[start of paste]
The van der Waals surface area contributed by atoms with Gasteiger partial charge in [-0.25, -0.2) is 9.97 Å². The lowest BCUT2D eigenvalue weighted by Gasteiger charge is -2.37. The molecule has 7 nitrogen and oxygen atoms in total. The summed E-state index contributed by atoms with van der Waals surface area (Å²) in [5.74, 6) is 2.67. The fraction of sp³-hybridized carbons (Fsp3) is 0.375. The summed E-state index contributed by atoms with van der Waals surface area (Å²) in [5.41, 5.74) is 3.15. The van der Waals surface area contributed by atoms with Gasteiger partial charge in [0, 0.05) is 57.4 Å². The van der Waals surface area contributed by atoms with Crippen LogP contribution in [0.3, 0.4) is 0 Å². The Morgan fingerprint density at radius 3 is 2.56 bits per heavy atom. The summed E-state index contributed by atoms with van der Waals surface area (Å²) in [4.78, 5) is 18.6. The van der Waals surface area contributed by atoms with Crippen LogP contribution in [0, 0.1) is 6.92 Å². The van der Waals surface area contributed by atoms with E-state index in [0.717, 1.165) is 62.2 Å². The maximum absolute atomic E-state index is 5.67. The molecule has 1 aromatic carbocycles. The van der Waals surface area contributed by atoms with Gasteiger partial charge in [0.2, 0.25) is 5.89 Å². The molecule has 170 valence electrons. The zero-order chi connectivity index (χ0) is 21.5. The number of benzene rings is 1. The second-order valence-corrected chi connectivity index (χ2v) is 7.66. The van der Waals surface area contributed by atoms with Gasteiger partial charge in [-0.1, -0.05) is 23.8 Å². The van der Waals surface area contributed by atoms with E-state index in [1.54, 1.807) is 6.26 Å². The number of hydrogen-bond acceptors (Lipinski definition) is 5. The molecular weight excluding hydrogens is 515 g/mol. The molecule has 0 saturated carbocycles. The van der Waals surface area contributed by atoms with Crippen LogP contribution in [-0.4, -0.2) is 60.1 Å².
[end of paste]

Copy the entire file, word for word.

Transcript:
The van der Waals surface area contributed by atoms with Gasteiger partial charge in [-0.25, -0.2) is 9.97 Å². The lowest BCUT2D eigenvalue weighted by Gasteiger charge is -2.37. The molecule has 7 nitrogen and oxygen atoms in total. The summed E-state index contributed by atoms with van der Waals surface area (Å²) in [5.74, 6) is 2.67. The fraction of sp³-hybridized carbons (Fsp3) is 0.375. The summed E-state index contributed by atoms with van der Waals surface area (Å²) in [5.41, 5.74) is 3.15. The van der Waals surface area contributed by atoms with Gasteiger partial charge in [0, 0.05) is 57.4 Å². The van der Waals surface area contributed by atoms with Crippen LogP contribution in [0.3, 0.4) is 0 Å². The Morgan fingerprint density at radius 3 is 2.56 bits per heavy atom. The summed E-state index contributed by atoms with van der Waals surface area (Å²) in [4.78, 5) is 18.6. The van der Waals surface area contributed by atoms with Crippen LogP contribution in [0, 0.1) is 6.92 Å². The van der Waals surface area contributed by atoms with E-state index in [0.717, 1.165) is 62.2 Å². The maximum absolute atomic E-state index is 5.67. The molecule has 1 aromatic carbocycles. The van der Waals surface area contributed by atoms with Gasteiger partial charge in [0.2, 0.25) is 5.89 Å². The molecule has 170 valence electrons. The zero-order chi connectivity index (χ0) is 21.5. The number of benzene rings is 1. The second-order valence-corrected chi connectivity index (χ2v) is 7.66. The van der Waals surface area contributed by atoms with Gasteiger partial charge in [-0.1, -0.05) is 23.8 Å². The van der Waals surface area contributed by atoms with E-state index in [1.54, 1.807) is 6.26 Å². The number of hydrogen-bond acceptors (Lipinski definition) is 5. The molecular weight excluding hydrogens is 515 g/mol. The molecule has 0 saturated carbocycles. The van der Waals surface area contributed by atoms with Crippen LogP contribution in [-0.4, -0.2) is 60.1 Å².